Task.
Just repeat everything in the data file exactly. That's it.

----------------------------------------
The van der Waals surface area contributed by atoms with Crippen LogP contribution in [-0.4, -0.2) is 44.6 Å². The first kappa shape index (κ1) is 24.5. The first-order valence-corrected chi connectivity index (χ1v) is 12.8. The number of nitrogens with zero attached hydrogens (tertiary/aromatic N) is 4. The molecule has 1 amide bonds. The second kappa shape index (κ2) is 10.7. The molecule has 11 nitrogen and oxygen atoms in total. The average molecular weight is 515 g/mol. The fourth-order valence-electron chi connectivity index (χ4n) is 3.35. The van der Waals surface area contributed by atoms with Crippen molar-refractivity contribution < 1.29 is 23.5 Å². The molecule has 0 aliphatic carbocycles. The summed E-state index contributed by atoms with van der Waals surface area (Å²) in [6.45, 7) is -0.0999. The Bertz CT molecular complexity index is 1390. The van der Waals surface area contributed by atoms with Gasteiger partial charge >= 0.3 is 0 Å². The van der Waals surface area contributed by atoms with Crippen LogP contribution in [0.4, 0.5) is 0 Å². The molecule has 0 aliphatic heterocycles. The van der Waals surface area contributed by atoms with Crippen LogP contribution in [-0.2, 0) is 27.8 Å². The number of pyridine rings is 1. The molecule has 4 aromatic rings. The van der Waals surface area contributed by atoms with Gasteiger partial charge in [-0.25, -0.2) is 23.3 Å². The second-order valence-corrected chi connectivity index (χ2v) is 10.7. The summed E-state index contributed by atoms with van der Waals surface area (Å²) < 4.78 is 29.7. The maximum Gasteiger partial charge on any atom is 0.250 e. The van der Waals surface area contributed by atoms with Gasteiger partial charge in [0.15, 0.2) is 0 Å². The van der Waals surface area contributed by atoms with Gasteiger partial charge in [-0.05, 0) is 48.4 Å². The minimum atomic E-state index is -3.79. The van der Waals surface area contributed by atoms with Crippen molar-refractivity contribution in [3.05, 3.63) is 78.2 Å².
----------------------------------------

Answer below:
The van der Waals surface area contributed by atoms with Crippen LogP contribution in [-0.4, -0.2) is 44.6 Å². The first kappa shape index (κ1) is 24.5. The first-order valence-corrected chi connectivity index (χ1v) is 12.8. The number of nitrogens with zero attached hydrogens (tertiary/aromatic N) is 4. The molecule has 1 amide bonds. The second kappa shape index (κ2) is 10.7. The molecule has 11 nitrogen and oxygen atoms in total. The average molecular weight is 515 g/mol. The fourth-order valence-electron chi connectivity index (χ4n) is 3.35. The van der Waals surface area contributed by atoms with Crippen molar-refractivity contribution < 1.29 is 23.5 Å². The molecule has 0 aliphatic carbocycles. The summed E-state index contributed by atoms with van der Waals surface area (Å²) in [6.45, 7) is -0.0999. The Bertz CT molecular complexity index is 1390. The van der Waals surface area contributed by atoms with Gasteiger partial charge >= 0.3 is 0 Å². The van der Waals surface area contributed by atoms with Crippen LogP contribution in [0.4, 0.5) is 0 Å². The molecule has 0 aliphatic heterocycles. The van der Waals surface area contributed by atoms with Crippen LogP contribution in [-0.2, 0) is 27.8 Å². The number of pyridine rings is 1. The molecule has 4 aromatic rings. The van der Waals surface area contributed by atoms with Gasteiger partial charge in [-0.25, -0.2) is 23.3 Å². The second-order valence-corrected chi connectivity index (χ2v) is 10.7. The summed E-state index contributed by atoms with van der Waals surface area (Å²) < 4.78 is 29.7. The maximum Gasteiger partial charge on any atom is 0.250 e. The van der Waals surface area contributed by atoms with Gasteiger partial charge in [0.15, 0.2) is 0 Å². The van der Waals surface area contributed by atoms with Gasteiger partial charge in [-0.05, 0) is 48.4 Å². The minimum atomic E-state index is -3.79. The van der Waals surface area contributed by atoms with Crippen molar-refractivity contribution in [3.05, 3.63) is 78.2 Å².